“You know, nostalgia’s a funny thing—makes the past seem better, like something it never was.”
Just when it looked as if Vic was set to take advantage of a weakened Charlie Manx, fate trips her up big time and sets our series protagonist in her most vulnerable position yet.
After her temporary stay last week in the hospital psych ward, it seemed like Vic was finally ready to take the fight to Manx. Though she lost an ally in Maggie (who ditched her Scrabble bag and returned to Iowa), Jolene’s assault on Manx’s Wraith left it damaged and the monster himself severely weakened. That gave Vic the key to eliminating Manx: destroy the Wraith, destroy the monster. But a return home hit Vic with the biggest of gut punches: while cooped up in the hospital, Vic’s mother sold her bike. This news comes the morning after a monstrous Haley calling Vic, bragging about how much she loves it at Christmasland. Vic’s resolve to end Manx takes a serious hit at the news but not all is lost. After all, Jolene proved that a Strong Creative could find another Knife. With that in mind, Vic heads to her annual trip to Bike Week with her dad.
Surprisingly enough, it’s the time spent with her father, not the loss of her Knife that truly drives Vic toward the edge of despair. It begins when she and Drew argue about Chris McQueen’s presence in Vic’s life. Couple this with the frustration of not being able to find a bike that vibes as a Knife and Vic unleashes every bit of pent-up resentment she has towards her father. Whereas the loss of her Knife was a physical blow, this fracture between her and her father is what leaves Vic in her most vulnerable state yet.
All the while, Charlie uses Bing to effect repairs on the damaged Wraith while Maggie does her best to forget about Manx and his cursed vehicle. The pair become entwined when, after getting the Wraith fixed, Manx sets his sights on Sheriff Bly (Chris McKinney, Elementary, The Night Of), who takes Maggie in after she falls back into her former vice: drugs. Though she doesn’t see the abduction, she finds Manx’s calling card (a candy cane) and Bly’s business card attached to his police cruiser. Unfortunately for the good Sheriff, he’s taken to Christmasland where his fate is violently sealed.
Though far from perfect, “Scissors for the Drifter” is the most complete episode of NOS4A2 thus far. There is a real weight to Vic’s struggle as she finally gives her father an uncomfortable helping of the truth. But it’s more than just Ashleigh Cummins that makes “Scissors” work. Vic’s interactions between the rest of the cast—from Drew to Craig to her father—strengthen her character’s emotional arc. Zachary Quinto’s Manx, in his weakness, also shines a bit more clearly now. The revelation that his daughter resides in Christmasland is a nice touch but Quinto himself ditches a good portion of the stiff acting that’s held the character back thus far. He still lacks the gravitas to be a memorable villain but “Scissors” ushers him to the door of adequacy. Maggie’s struggle with her accident and the ensuing fall back into drugs is a very powerful plot point that is unfortunately rushed through. Then again, she’s not the main character and, the truth is, sometimes life doesn’t wait for our compelling arc to finish before kicking us in the teeth. Bly’s death will either prompt Maggie to fight the good fight or she’ll retreat back into the past which, for her, holds nothing good.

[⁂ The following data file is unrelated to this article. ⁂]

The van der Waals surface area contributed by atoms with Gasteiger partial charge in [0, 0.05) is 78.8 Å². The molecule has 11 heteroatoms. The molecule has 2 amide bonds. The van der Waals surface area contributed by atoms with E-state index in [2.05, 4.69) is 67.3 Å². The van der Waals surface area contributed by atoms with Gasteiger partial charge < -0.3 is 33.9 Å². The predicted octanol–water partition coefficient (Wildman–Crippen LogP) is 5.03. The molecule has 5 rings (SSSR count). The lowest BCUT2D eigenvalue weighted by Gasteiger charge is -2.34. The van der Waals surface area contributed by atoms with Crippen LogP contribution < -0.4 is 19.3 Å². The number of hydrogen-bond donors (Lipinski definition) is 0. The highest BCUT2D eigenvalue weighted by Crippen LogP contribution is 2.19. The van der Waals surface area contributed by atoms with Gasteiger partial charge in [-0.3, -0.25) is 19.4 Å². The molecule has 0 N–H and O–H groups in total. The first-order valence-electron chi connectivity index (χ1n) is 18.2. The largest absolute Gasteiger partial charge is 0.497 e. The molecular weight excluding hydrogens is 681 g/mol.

Take me home, Country Road
- Though “Scissors” pares away some of NOS4A2’s overly cheesy elements, Manx’s escape from the authorities is one of the worst examples of plot convenience on the show to date. After Mrs. Meyers (Brenda Wehle, Winter’s Tale, St. Vincent) calls the authorities from her Nebraska scrapyard, Bing still has enough time to install the water pump in the Wraith, and the blaring sirens give Manx the perfect early-warning that the cops are closing in. And poor Mrs. Meyers…so close to gaining closure after decades of being haunted by Manx’s destruction of her family.
- Despite the emotional lift provided by Craig and Drew, there’s still something about this triangle with Vic that seems incomplete. Vic sharing her Inscape with Craig so early on, despite the narrative not establishing any sort of rapport between the two felt cheap. At least her burgeoning relationship with Drew was a bit more believable, considering that initial attraction at the part and their subsequent bonding during their tour of RISD. While the love triangle subplot works in “Scissors”, the series been severely lacking over the entire season.